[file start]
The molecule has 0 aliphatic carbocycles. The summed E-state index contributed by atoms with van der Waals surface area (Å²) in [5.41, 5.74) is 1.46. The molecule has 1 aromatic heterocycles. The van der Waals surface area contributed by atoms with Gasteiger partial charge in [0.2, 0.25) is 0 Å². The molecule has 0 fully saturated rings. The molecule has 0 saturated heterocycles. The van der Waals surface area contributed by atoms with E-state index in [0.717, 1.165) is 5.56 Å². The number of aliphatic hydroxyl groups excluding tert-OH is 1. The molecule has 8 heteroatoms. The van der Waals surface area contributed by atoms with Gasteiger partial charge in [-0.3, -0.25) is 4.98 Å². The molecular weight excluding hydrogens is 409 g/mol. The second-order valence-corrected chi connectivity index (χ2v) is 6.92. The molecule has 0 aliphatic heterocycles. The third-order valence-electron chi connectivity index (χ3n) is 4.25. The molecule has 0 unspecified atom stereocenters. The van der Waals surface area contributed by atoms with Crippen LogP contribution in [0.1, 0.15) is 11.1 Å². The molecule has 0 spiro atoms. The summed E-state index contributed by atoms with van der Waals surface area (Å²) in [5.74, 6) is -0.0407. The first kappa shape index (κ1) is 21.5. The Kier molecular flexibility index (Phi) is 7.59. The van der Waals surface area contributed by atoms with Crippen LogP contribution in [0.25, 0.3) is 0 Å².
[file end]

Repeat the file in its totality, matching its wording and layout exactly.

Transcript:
The molecule has 0 aliphatic carbocycles. The summed E-state index contributed by atoms with van der Waals surface area (Å²) in [5.41, 5.74) is 1.46. The molecule has 1 aromatic heterocycles. The van der Waals surface area contributed by atoms with Gasteiger partial charge in [0.2, 0.25) is 0 Å². The molecule has 0 fully saturated rings. The molecule has 0 saturated heterocycles. The van der Waals surface area contributed by atoms with E-state index in [0.717, 1.165) is 5.56 Å². The number of aliphatic hydroxyl groups excluding tert-OH is 1. The molecule has 8 heteroatoms. The van der Waals surface area contributed by atoms with Gasteiger partial charge in [-0.3, -0.25) is 4.98 Å². The molecular weight excluding hydrogens is 409 g/mol. The second-order valence-corrected chi connectivity index (χ2v) is 6.92. The molecule has 0 aliphatic heterocycles. The third-order valence-electron chi connectivity index (χ3n) is 4.25. The molecule has 0 unspecified atom stereocenters. The van der Waals surface area contributed by atoms with Crippen LogP contribution in [0.1, 0.15) is 11.1 Å². The molecule has 0 spiro atoms. The summed E-state index contributed by atoms with van der Waals surface area (Å²) in [5.74, 6) is -0.0407. The first kappa shape index (κ1) is 21.5. The Kier molecular flexibility index (Phi) is 7.59. The van der Waals surface area contributed by atoms with Crippen LogP contribution in [0.25, 0.3) is 0 Å².